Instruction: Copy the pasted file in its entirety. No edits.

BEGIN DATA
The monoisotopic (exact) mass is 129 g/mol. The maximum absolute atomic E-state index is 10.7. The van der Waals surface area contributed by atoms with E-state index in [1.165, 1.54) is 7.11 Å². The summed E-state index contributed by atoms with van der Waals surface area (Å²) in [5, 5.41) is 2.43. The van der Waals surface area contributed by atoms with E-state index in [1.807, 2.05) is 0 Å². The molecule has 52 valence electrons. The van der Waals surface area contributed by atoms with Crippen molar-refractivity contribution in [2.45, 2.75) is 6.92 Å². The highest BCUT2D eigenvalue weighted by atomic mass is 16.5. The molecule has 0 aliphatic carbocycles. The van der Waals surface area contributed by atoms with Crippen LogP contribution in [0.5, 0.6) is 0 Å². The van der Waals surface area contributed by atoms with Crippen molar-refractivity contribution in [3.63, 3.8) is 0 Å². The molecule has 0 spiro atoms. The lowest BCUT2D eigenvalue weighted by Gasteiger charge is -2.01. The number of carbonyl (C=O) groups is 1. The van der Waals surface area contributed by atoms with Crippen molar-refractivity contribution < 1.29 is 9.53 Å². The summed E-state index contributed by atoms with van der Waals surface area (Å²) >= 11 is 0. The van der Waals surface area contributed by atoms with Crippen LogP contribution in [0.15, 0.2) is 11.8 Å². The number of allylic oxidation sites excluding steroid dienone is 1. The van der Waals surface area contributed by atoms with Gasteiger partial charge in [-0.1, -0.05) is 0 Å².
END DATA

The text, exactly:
The monoisotopic (exact) mass is 129 g/mol. The maximum absolute atomic E-state index is 10.7. The van der Waals surface area contributed by atoms with E-state index in [1.165, 1.54) is 7.11 Å². The summed E-state index contributed by atoms with van der Waals surface area (Å²) in [5, 5.41) is 2.43. The van der Waals surface area contributed by atoms with E-state index in [1.807, 2.05) is 0 Å². The molecule has 52 valence electrons. The van der Waals surface area contributed by atoms with Crippen molar-refractivity contribution in [2.45, 2.75) is 6.92 Å². The highest BCUT2D eigenvalue weighted by atomic mass is 16.5. The molecule has 0 aliphatic carbocycles. The van der Waals surface area contributed by atoms with Crippen LogP contribution in [0.5, 0.6) is 0 Å². The van der Waals surface area contributed by atoms with Crippen molar-refractivity contribution in [3.63, 3.8) is 0 Å². The molecule has 0 spiro atoms. The lowest BCUT2D eigenvalue weighted by Gasteiger charge is -2.01. The number of carbonyl (C=O) groups is 1. The van der Waals surface area contributed by atoms with Crippen molar-refractivity contribution < 1.29 is 9.53 Å². The summed E-state index contributed by atoms with van der Waals surface area (Å²) >= 11 is 0. The van der Waals surface area contributed by atoms with Crippen LogP contribution in [0.15, 0.2) is 11.8 Å². The number of allylic oxidation sites excluding steroid dienone is 1. The van der Waals surface area contributed by atoms with Gasteiger partial charge in [-0.1, -0.05) is 0 Å².